Common Sense Note
Parents need to know that even though this film based on a 2006 storyline from The Incredible Hulk comic book is animated, it's extremely violent and not meant for young kids. It's filled with slicing and dicing, punching and pummeling, and lots of blood and gore (of various colors). The entire plotline revolves around fighting, and when characters aren't fighting, they're talking about their next fight. Still, some teens may identify with the Hulk's outsized emotions and his extreme (hormonal) reactions: he feels rejected, gets angry, sulks, and wishes to be left alone. Ultimately, he learns to overcome these emotions through trust and friendship.
Hulk and a female character, Caiera, almost kiss. Sexualized female characters wear skimpy, sexy outfits, as do some of the men.
Nearly wall-to-wall cartoon fantasy violence. Even when the characters aren't fighting, they're talking about fighting. The Hulk is usually angry and looking to take out his anger on someone in battle. Imagery includes slicing and severing with swords and blades, including lots of blood and gore (of various colors). One creature is sliced in half down the middle. The Hulk punches, pounds, and pummels several characters, and in one scene, he sits on top of his victim and beats his face to a bloody pulp. There are attacks from spiky creatures that enter into and take over a victim's body. Some of the alien creatures may be too scary for kids.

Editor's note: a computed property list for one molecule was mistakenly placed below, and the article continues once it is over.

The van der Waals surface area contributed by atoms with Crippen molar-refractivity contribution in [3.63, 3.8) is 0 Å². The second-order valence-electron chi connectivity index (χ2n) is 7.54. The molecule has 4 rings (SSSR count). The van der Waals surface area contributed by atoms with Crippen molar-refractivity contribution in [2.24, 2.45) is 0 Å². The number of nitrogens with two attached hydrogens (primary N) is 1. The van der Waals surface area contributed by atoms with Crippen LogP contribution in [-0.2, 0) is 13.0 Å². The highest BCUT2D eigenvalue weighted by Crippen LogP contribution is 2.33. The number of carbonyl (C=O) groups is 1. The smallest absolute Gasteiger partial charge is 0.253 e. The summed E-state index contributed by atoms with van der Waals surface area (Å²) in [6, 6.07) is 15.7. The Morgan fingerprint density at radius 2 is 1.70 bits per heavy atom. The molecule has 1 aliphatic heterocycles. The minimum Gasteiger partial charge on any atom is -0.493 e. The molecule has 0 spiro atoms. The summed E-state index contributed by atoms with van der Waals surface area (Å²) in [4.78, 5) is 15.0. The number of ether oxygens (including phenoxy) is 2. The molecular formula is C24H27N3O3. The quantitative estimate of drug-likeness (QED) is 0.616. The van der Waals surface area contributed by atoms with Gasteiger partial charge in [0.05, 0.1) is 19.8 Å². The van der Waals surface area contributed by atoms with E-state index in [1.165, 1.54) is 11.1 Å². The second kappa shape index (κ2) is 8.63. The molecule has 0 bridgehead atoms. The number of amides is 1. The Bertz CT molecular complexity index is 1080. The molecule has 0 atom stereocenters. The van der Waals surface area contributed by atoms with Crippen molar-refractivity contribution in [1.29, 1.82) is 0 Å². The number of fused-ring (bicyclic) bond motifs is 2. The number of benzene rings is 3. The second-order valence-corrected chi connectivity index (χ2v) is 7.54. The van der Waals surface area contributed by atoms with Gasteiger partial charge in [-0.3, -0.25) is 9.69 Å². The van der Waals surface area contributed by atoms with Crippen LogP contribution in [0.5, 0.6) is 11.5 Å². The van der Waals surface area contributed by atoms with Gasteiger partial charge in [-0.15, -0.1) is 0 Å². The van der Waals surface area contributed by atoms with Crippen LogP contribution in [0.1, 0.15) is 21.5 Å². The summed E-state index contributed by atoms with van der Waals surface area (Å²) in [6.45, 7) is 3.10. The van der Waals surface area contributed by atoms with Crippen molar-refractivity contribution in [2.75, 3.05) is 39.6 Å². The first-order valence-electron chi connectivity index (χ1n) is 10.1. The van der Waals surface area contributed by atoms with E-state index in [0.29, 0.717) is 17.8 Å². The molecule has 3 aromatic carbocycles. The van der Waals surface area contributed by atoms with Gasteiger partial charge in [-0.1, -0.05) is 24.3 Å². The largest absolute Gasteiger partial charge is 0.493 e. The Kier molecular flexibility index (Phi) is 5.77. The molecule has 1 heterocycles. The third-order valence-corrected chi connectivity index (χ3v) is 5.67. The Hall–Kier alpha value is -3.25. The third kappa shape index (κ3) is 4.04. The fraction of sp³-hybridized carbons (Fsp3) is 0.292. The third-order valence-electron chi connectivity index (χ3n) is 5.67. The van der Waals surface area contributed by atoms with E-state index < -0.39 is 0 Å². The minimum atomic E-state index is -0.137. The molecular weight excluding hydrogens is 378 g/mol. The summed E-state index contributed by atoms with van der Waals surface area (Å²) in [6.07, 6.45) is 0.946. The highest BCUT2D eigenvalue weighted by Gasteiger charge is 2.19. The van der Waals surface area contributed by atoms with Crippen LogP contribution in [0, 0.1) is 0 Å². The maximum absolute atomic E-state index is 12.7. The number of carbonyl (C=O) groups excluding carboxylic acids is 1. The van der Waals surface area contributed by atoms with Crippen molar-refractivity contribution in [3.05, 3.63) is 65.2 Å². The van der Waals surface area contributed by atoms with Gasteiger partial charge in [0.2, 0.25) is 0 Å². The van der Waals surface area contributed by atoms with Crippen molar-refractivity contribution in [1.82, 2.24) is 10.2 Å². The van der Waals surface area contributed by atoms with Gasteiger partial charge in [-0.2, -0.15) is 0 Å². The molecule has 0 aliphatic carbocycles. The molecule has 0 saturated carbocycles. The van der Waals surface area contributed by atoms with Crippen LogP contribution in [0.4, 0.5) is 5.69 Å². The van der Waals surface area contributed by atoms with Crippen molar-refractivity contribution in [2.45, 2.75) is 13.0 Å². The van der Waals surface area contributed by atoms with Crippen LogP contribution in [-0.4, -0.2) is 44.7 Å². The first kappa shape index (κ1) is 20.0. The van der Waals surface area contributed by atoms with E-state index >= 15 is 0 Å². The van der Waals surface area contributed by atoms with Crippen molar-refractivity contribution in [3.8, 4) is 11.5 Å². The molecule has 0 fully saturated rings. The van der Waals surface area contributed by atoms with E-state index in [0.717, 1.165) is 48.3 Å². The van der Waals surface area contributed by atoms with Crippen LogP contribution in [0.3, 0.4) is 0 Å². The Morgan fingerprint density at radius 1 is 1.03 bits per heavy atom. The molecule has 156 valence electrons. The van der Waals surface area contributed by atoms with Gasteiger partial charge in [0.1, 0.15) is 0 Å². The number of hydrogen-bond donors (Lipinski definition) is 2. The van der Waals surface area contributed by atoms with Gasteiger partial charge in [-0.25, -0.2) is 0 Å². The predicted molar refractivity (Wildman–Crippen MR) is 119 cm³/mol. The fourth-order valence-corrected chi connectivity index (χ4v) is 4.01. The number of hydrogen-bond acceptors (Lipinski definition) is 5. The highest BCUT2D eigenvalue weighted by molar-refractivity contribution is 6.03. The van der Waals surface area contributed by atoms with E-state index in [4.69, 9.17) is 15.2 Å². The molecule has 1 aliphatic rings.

Not an issue, except that one character uses a made-up slang word: "oh, fratz."
Although the movie revolves around conflict and violence -- which doesn't exactly send young viewers a good message -- there are some decent take-aways by the time the credits roll. The Hulk must learn to overcome his anger and work with his fellow slaves to get out of their predicament. He's naturally a loner but unwittingly becomes part of a "family" (or a "hive," as one character puts it); they refuse to give up on him, even when he gives up on them. Plus, since he's been banished from Earth, he must eventually discover and accept a new way of fitting in -- one that's based on understanding rather than fear.
Tie-in to vast quantities of related merchandise.
Drugs / Tobacco /